I keep a map of where my former students are. They’ve spread out across the country, of course. But I know, from my map, that four of them are working in Chicago. A few are working abroad. The problem is that I’ve been doing this long enough that inevitability some people fall off my radar. I only catch so much on LinkedIn. (I updated four of those map locations last night, for example.) So please keep me updated with your success stories, my friends.

Someone I met 15 years ago in my first year on campus went out into the world, and then law school, and is now teaching classes at a law school. That’s the one that aged me.

Today’s errands put a few new lines on my face too, I’m sure of it. I took the garbage to the garbage taking place, because, again, no one picks up garbage in this neighborhood. Despite two companies which pick up garbage in the neighborhood. I have witnessed it and taken photographic proof. Monday, a truck stopped at the house across the street. A gentleman stepped off and grabbed our neighbors’ discarded materials and drove off to … wherever garbage trucks go when they’re through on your street.

We had a little chat with our neighbor yesterday. A wonderfully pleasant and cheerful man. The sort that knows everyone, and talks about them like they’re all old friends, and you are too. I should have asked him about the garbage truck. Probably he owned the company, or the person that does owes him some not insubstantial favor.

Anyway, in and out at the convenience center, as it is locally called. And, except for the location, it is convenient. Of course, if that isn’t too convenient, or at least upwind, that’s OK, too.

From there I went to the Tractor Supply to inquire about peach baskets. They have no tractors, a thin selection of supplies, and no peach baskets. The woman I spoke with there suggested I go to the Coal and Ice, which is a local hardware store that has kept it’s name, if not it’s original products. The Coal and Ice does not carry peach baskets. (I wonder if I can make a gag of renaming that store everything they don’t have. This would be unfair, it’s a small store. And it would become a long gag pretty quickly. For example, so far it would be the Coal and Ice, and Digital Deadbolt, Sliding Glass Door Lock and Peach Basket. They do carry, however, weather stripping for basement doors. I have to be fair about this inventory gag I won’t pursue.)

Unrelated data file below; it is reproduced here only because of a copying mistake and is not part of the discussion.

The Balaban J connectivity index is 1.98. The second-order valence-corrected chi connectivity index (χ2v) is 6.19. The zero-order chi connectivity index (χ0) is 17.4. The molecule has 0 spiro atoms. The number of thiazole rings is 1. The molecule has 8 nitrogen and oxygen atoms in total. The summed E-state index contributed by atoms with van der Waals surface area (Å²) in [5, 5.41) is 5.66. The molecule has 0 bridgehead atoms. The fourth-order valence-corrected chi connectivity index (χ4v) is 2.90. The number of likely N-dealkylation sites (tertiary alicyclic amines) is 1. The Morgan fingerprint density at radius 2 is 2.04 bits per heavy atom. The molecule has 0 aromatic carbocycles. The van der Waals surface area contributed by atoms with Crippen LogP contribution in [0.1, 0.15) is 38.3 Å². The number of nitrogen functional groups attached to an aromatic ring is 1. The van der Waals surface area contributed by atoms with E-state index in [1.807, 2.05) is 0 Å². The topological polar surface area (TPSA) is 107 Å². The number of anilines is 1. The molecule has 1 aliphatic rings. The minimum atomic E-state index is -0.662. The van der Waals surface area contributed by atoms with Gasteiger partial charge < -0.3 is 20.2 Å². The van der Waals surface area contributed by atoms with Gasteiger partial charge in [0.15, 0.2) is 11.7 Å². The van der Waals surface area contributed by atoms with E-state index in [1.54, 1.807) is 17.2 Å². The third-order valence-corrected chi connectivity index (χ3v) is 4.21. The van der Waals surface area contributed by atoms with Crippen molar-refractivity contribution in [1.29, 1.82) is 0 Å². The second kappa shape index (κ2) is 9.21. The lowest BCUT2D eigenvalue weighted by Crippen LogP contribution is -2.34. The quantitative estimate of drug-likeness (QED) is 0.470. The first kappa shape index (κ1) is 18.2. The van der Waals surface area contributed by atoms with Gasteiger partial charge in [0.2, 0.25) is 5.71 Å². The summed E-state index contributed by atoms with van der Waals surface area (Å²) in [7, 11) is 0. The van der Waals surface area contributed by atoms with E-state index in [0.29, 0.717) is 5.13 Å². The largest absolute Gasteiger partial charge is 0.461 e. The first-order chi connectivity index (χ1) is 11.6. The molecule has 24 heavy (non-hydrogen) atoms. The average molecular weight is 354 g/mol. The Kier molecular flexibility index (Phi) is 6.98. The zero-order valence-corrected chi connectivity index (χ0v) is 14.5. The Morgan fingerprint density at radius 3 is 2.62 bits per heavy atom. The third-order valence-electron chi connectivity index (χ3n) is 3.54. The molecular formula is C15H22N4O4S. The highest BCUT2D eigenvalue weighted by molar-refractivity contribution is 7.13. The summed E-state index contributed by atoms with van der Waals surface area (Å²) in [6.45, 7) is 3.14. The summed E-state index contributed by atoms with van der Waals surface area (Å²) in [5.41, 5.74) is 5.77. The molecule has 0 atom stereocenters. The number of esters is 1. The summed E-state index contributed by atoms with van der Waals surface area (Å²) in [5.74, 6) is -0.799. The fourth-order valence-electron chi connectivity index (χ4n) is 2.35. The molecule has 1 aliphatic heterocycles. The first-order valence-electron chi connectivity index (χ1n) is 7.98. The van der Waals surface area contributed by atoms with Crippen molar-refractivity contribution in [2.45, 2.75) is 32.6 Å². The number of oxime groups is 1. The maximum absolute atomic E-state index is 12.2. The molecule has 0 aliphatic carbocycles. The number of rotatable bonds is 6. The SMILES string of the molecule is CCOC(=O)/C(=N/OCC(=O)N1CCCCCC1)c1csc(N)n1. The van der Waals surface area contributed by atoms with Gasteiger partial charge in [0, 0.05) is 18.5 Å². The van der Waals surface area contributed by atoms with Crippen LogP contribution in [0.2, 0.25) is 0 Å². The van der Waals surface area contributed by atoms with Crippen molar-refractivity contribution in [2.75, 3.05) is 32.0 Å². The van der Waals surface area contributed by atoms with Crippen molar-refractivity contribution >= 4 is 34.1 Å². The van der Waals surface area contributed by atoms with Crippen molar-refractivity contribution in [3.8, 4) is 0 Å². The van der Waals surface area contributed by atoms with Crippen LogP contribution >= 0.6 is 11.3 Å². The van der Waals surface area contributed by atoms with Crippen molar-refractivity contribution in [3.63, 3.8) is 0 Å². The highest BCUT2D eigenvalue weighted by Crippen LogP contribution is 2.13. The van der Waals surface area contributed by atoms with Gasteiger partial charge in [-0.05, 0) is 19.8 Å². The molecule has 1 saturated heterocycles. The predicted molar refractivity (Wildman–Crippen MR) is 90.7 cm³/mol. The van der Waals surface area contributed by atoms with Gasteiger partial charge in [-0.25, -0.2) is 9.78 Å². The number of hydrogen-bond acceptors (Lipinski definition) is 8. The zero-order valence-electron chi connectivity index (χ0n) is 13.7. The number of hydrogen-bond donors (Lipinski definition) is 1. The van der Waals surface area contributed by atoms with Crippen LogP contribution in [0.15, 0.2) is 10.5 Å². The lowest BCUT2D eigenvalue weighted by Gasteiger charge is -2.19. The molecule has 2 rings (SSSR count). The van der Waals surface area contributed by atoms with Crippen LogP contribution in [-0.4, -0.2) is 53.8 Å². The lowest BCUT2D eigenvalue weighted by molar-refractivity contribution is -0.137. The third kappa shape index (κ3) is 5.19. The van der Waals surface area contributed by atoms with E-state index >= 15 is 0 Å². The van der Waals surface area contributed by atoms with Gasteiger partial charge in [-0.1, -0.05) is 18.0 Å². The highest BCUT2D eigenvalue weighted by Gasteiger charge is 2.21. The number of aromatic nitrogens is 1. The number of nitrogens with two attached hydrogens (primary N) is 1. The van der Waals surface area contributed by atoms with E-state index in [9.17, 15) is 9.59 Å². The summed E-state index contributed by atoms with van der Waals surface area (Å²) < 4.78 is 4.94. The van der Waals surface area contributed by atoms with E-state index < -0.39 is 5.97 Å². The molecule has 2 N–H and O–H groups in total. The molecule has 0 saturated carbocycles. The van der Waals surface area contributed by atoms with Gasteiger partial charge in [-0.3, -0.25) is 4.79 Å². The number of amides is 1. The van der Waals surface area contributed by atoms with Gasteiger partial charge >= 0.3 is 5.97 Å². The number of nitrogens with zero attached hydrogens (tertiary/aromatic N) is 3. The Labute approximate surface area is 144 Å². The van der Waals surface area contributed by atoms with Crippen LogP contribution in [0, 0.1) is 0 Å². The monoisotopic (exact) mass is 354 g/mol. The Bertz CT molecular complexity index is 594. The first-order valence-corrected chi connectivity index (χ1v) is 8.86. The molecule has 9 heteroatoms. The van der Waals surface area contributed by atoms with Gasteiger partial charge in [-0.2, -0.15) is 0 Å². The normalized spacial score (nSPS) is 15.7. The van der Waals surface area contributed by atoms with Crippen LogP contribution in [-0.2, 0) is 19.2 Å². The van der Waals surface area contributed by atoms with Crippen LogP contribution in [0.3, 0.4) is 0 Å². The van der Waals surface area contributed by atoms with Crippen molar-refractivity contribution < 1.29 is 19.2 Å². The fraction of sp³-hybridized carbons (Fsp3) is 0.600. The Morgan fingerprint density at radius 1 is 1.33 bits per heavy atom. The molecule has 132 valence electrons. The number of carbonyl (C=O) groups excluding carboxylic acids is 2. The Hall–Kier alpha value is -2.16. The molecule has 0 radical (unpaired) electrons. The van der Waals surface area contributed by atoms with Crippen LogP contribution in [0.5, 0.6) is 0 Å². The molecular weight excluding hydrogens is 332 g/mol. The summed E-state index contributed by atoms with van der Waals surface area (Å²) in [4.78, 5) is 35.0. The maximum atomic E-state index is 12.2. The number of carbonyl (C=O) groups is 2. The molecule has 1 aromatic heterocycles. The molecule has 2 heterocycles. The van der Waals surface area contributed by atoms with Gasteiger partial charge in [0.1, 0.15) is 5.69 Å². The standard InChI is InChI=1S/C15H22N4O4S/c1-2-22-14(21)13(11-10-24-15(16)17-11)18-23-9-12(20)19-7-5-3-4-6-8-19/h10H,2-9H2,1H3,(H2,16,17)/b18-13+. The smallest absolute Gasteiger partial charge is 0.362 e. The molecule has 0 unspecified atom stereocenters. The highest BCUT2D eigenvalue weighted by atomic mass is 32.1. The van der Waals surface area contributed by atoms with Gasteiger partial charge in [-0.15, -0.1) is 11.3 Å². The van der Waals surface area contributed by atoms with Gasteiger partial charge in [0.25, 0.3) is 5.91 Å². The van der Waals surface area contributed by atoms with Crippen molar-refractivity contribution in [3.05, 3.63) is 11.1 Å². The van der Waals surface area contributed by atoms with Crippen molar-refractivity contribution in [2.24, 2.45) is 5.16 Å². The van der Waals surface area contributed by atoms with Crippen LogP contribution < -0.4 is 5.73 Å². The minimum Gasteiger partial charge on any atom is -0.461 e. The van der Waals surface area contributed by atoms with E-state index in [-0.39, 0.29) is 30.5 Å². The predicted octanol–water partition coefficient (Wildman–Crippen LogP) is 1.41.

A nice lady at the Coal and Ice suggested a farm market. Produce stands on the side of the road. That was, actually, my next option. They’re ubiquitous, and that’s lovely. But most of them are all stocked and sold on an honor system, which is charming. I needed to talk with someone, but no dice.

So I set out for a distant grocery store to buy Milo’s. They did not have Milo’s. So I visited a sister store to try my luck again. I think maybe the delivery guy has been under the weather or something, because I went oh-for-two. I need that driver to get back on the road, quickly.

My next stop was a Lowe’s, but on the way there I ran across a place called Bloomer’s Garden Center. A big, sprawling, someone-has-to-water-all-of-these-plants-daily place. A place with a water garden wing, and another bird sanctuary wing. Everything smelled of rich nitrogen soil. These people are in the business of selling things to people who want to grow things. The woman there had no idea about peach baskets. I think they must appear from the very air.

So I went to Lowe’s. I looked there for peach baskets. No luck, of course, because that’s a pretty small, and obviously obscure, item for a box store. I did get two garbage cans, because see above, and a spool of weed eater string. You could purchase this in spools of one or three. I had the three-spool pack in my hand, considered my traditional weed eater habits and opted for the smaller, less expensive version. Rolled my two garbage cans to the self-checkout, and then out to the car.

Next to the Lowe’s there was a Dollar Tree. I walked in there. No peach baskets. But I did find small plastic baskets that are about the proper size, have a big breathable basket type pattern and a convenient handle. I got six of them. Paid eight bucks, which is probably close to how much gas I’ve spent on that search today.

Picked up some Chick-fil-A for a very late lunch and then drove it the 20-some minutes back to the house. Whereupon I learned that one of the two garbage cans I picked up … doesn’t have a lid.

So I’ll go back there tomorrow.

We went on a bike ride early this evening and it was obvious almost right away that I had no legs. My lovely bride waited on me twice, but finally I waved her on. No need for her to slow down if I can’t speed up. This is a training ride for her, anyway.

I just turned mine into a scenic experience. Here’s today’s barn by bike.

The last four miles on this route are uphill, which is to say, have a gentle, gradual slow ascent. There’s nothing bigger than a roller, but you gain the same 70 feet a few times over and over. Also, I was developing a soft rear wheel. I titled the ride “Slow leak, Slower legs.”

Tomorrow’s ride will be a bit better. But I have to allow for a few minutes to swap out that tube. Some first world problems feel insulting even to the concept of the first world problems meme.